Among the 91 patients with suspected AS reported by paramedics of the Busan 119 EMS, 57 patients (62.6%) were stroke patients (ischemic stroke, 33; hemorrhagic stroke, 19; and transient ischemic attack, 5 patients). Their median NIHSS score was 7.5 (3.0-13.5). Additionally, of those 91 patients, 58 cases initiated CODE RED because they were transferred to our ER within 8 hours of their initial symptoms.
In same period, 2,709 suspected AS cases activated CODE RED at ER. Among these cases, 1,578 patients (58.3%) were finally diagnosed with stroke (ischemic stroke, 937; hemorrhagic stroke, 399; and transient ischemic attack, 242 patients). Their median NIHSS score was 5 (1.0-13.0). The accuracy of stroke detection for patients diagnosed by paramedics was not significantly different from that for patients diagnosed by ER doctors (P=0.40). Although severity of strokes diagnosed by paramedics tended to be more intense than those diagnosed by ER doctors, there was no significant difference between the two groups. Also, there was no difference in distribution of each category (ischemic, hemorrhagic stroke, or transient ischemic attack) among patient with stroke (P=0.23).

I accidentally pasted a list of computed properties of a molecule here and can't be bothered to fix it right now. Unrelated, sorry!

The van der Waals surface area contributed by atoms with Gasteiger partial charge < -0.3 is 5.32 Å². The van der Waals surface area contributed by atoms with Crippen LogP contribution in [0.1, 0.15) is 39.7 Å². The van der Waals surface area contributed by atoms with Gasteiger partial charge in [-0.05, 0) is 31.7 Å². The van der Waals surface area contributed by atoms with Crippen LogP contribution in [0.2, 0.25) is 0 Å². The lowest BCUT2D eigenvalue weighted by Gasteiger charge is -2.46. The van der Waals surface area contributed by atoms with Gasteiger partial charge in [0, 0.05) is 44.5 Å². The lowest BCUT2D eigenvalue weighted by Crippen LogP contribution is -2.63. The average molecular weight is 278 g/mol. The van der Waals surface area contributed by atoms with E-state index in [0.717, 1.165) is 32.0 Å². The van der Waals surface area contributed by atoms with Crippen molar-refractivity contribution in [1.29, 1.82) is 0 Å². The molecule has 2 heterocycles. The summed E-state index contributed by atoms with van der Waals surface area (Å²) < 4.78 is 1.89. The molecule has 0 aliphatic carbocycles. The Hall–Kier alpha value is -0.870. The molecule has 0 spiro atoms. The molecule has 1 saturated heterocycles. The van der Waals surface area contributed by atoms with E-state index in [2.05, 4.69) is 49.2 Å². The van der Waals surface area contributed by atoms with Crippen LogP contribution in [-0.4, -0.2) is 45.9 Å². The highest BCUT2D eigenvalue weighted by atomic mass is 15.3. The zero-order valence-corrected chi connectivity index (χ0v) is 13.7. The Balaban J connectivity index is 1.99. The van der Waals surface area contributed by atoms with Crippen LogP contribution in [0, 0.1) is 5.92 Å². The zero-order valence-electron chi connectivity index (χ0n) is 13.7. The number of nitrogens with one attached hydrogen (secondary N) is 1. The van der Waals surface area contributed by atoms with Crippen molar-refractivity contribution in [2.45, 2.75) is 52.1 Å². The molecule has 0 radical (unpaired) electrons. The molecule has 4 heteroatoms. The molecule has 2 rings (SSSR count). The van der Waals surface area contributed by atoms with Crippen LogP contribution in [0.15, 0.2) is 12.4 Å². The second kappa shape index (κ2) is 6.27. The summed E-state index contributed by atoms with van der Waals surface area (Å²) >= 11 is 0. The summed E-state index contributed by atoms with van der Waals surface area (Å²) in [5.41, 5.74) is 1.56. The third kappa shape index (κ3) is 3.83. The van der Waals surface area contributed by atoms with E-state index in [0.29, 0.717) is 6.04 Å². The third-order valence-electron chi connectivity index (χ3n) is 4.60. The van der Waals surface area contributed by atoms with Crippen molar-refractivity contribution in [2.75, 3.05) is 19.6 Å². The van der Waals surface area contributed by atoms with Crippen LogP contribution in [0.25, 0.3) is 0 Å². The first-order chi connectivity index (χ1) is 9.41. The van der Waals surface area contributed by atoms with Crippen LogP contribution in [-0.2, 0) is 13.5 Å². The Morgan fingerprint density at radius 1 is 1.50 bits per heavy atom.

Regarding the time interval from arrival to brain imaging, patients in the PN system had a mean DTI time of 13.4±8.1 min and a median time of 11 min. Meanwhile, patients that did not participate in this system had a mean DTI time of 32.7±252.8 min and a median time of 13 min. Pre-hospital notification from paramedics of the 119 EMS significantly shortened the mean DTI time compared to traditional care (P<0.01).


Before designation as a Busan-Ulsan regional CSC from our government, our stroke center had performed several studies regarding the feasibility of a PN system in our region. Our previous two reports [11,12]. showed its efficacy in shortening the intra-hospital processing time of AS patients. However, the previous two trials were conducted with patients referred from other community hospitals that were not able to properly care for AS patients. Therefore, there were no clinical benefits of the PN system due to the delay of care onset. Consequently, to create an efficient PN system for AS patients in our region, we need a direct call system between paramedics of the 119 EMS and our stroke team members.